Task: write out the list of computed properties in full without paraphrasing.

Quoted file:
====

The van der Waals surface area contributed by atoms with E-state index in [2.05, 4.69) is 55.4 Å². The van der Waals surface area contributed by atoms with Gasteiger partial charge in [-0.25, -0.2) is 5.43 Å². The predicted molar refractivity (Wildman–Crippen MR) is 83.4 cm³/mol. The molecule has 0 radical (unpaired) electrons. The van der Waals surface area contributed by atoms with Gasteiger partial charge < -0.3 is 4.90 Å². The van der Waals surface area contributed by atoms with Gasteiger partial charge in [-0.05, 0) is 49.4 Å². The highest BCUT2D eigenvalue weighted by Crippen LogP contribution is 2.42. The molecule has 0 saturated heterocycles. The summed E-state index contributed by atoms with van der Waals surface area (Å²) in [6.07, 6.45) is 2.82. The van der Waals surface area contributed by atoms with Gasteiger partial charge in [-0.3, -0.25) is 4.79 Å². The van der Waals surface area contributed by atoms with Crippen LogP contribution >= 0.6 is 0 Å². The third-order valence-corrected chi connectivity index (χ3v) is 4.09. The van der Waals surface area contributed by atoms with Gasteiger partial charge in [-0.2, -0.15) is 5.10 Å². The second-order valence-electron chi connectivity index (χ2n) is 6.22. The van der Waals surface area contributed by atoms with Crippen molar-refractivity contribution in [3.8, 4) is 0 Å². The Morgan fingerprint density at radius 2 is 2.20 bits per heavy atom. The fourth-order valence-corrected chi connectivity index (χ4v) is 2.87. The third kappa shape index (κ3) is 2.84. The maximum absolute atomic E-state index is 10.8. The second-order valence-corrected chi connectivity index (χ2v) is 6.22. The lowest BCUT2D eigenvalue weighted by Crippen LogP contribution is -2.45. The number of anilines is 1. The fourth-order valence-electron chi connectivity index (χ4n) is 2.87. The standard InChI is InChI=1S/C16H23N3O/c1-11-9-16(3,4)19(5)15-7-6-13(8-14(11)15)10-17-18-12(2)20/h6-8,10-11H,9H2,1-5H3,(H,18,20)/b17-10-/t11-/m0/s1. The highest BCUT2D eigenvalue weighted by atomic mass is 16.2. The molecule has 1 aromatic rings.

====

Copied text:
The van der Waals surface area contributed by atoms with E-state index in [2.05, 4.69) is 55.4 Å². The van der Waals surface area contributed by atoms with Gasteiger partial charge in [-0.25, -0.2) is 5.43 Å². The predicted molar refractivity (Wildman–Crippen MR) is 83.4 cm³/mol. The molecule has 0 radical (unpaired) electrons. The van der Waals surface area contributed by atoms with Gasteiger partial charge < -0.3 is 4.90 Å². The van der Waals surface area contributed by atoms with Gasteiger partial charge in [-0.05, 0) is 49.4 Å². The highest BCUT2D eigenvalue weighted by Crippen LogP contribution is 2.42. The molecule has 0 saturated heterocycles. The summed E-state index contributed by atoms with van der Waals surface area (Å²) in [6.07, 6.45) is 2.82. The van der Waals surface area contributed by atoms with Gasteiger partial charge in [-0.3, -0.25) is 4.79 Å². The van der Waals surface area contributed by atoms with Crippen LogP contribution >= 0.6 is 0 Å². The third-order valence-corrected chi connectivity index (χ3v) is 4.09. The van der Waals surface area contributed by atoms with Gasteiger partial charge in [-0.2, -0.15) is 5.10 Å². The second-order valence-electron chi connectivity index (χ2n) is 6.22. The van der Waals surface area contributed by atoms with Crippen molar-refractivity contribution in [3.8, 4) is 0 Å². The Morgan fingerprint density at radius 2 is 2.20 bits per heavy atom. The fourth-order valence-corrected chi connectivity index (χ4v) is 2.87. The third kappa shape index (κ3) is 2.84. The maximum absolute atomic E-state index is 10.8. The second-order valence-corrected chi connectivity index (χ2v) is 6.22. The lowest BCUT2D eigenvalue weighted by Crippen LogP contribution is -2.45. The number of anilines is 1. The fourth-order valence-electron chi connectivity index (χ4n) is 2.87. The standard InChI is InChI=1S/C16H23N3O/c1-11-9-16(3,4)19(5)15-7-6-13(8-14(11)15)10-17-18-12(2)20/h6-8,10-11H,9H2,1-5H3,(H,18,20)/b17-10-/t11-/m0/s1. The highest BCUT2D eigenvalue weighted by atomic mass is 16.2. The molecule has 1 aromatic rings.